This Issue Update newsletter is part of a series that provides more information on each priority issue on the Alliance's 2020 Legislative Agenda. The Legislative Agenda is crafted annually in partnership with early childhood organizations that are advancing legislative policy solutions related to health, safety, food security, economic security, and early care and education. The 12 priority issues were selected by the Alliance's 21 member Steering Committee.
Parent Child Center Network Master Grant
Parent Child Centers (PCCs) deliver critical and essential services to families with young children through a Master Grant agreement with the Department for Children and Families. However, the Master Grant is not funded at the level of cost of providing these services. The Eight Core Services that the PCCs provide to families and young children help to build the five protective factors that are known to strengthen family resilience and prevent adverse outcomes. The state should provide adequate funding to ensure that families get the services they need and that PCCs can be the resource they were intended to be when they were established by the legislature.
The Alliance supports the PCC Network’s request that the state increase their Master Grant funding to a total of $10 million for the statewide network of 15 PCCs. The PCC Network also requests that future appropriations be adjusted to consider inflationary pressures and any services added to the Master Grant agreement.
Specifically, this year, the PCC Network is asking for an increase of $4 million in their base funding to get us closer to our goal of $10 million base funding. This increase would help PCCs to attract and retain a highly qualified workforce, keep standards of quality high, and ensure that all families with young children can get the full suite of services and supports they need to thrive and get their children off to a great start in life.
Continue reading for more information on this priority issue, including data and talking points, connections to the lead organization and other partners, and advocacy tools.
Data and Talking Points
The Eight Core Services the PCCs provide to families with young children are directly in line with the Center for Disease Control’s recommended strategies for preventing Adverse Childhood Experiences and building resiliency.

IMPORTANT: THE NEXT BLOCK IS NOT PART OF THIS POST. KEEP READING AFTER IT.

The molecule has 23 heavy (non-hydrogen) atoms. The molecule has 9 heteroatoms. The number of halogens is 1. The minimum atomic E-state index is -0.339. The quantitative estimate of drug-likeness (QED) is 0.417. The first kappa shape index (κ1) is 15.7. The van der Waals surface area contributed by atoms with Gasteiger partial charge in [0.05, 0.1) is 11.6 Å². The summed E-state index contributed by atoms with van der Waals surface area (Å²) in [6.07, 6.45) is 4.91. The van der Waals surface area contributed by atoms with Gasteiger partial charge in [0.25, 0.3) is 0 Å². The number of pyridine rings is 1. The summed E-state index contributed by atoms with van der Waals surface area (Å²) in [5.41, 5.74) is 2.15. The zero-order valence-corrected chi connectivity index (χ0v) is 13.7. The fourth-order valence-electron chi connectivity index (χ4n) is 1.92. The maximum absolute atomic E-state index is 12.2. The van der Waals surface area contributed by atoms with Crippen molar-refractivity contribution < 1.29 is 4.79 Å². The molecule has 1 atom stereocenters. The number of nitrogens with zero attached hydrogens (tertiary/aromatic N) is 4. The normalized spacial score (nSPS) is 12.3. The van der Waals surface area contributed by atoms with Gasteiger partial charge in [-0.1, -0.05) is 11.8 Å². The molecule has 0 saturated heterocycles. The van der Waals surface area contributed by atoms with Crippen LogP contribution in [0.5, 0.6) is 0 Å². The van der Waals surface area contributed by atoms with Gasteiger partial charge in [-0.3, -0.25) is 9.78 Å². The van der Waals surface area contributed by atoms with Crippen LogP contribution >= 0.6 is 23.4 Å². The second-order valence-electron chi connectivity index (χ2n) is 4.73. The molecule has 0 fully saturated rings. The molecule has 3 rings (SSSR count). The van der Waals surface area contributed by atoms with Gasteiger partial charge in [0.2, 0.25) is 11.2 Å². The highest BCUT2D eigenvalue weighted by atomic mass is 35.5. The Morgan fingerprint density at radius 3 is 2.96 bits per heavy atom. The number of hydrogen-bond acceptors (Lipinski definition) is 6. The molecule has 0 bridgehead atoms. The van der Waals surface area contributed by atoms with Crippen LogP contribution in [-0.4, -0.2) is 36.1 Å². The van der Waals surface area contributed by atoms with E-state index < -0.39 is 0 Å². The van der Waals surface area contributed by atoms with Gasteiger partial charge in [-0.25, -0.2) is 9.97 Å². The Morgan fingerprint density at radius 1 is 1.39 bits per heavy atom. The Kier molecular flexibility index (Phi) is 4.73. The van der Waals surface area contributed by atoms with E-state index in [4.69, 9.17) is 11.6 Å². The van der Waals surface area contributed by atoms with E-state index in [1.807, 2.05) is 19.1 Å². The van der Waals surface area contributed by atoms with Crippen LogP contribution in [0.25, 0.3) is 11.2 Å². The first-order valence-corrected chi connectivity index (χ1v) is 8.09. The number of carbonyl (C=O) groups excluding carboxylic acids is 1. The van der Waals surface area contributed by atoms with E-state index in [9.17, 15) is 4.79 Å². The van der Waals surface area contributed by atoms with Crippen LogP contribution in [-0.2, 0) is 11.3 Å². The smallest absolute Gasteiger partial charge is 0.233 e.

Research has proven that prevention services targeted at reducing and treating ACEs can dramatically reduce long term health care costs. The PCCs use a family-centered, multi-generational, strength-based approach that both treats and prevents ACEs in families.
85% of parents participating in parent education at the Springfield PCC “feel more capable of handling their child’s behavior and are less stressed.”
94% of individuals needing health insurance at the NECKA- St. Johnsbury PCC were successfully enrolled by Health Connect Navigators.
141 families, reaching 502 children and adults, were provided emergency assistance with rent, fuel, utilities, food, gas, diapers, and clothing through the Lamoille Family Center.
92% of families receiving supervised visitation services at the Orange County PCC were able to retain custody of their children.
Adequately Fund Parent Child Centers' State Service Delivery
Childhood experiences have a tremendous impact on the future of Vermont’s children and families. Early experiences, providing the foundation for lifelong physical and mental health, are an important public health issue. Vermont’s PCCs have a mandate from the legislature to strengthen protective factors in families and are often the first to partner with them to overcome adversity and enhance resiliency. Family challenges have grown exponentially, yet PCC funding has not. Investment in prevention and early intervention services PCCs provide, via their Eight Core Services, is imperative.
The Vermont PCC Network includes 15 centers around the state that help families make sure children get off to a healthy start. Services include early childhood services, home visits to families with young children, playgroups, parent education, parent support, and information and referral.
Contact your legislator to tell them about the importance of funding PCCs.
Schedule an Advocacy Training
Schedule an Alliance training for a group of early childhood professionals, providers, parents, or employers interested in strengthening their advocacy skills or learning more about the issues on the Alliance’s Legislative Agenda. Be informed and ensure your voice is heard on issues impacting Vermont's young children and families.
The Vermont Early Childhood Advocacy Alliance is a statewide coalition formed in 2000 of early childhood professionals, parents, organizations, businesses, and strategic partners committed to improving public policies that impact young children between birth and age eight in the areas of health, safety, food security, economic security, and early care and education.
The Alliance crafts an annual Legislative Agenda in partnership with early childhood organizations, provides year-round advocacy support, and facilitates meaningful interactions with policymakers at key times during the decision making process.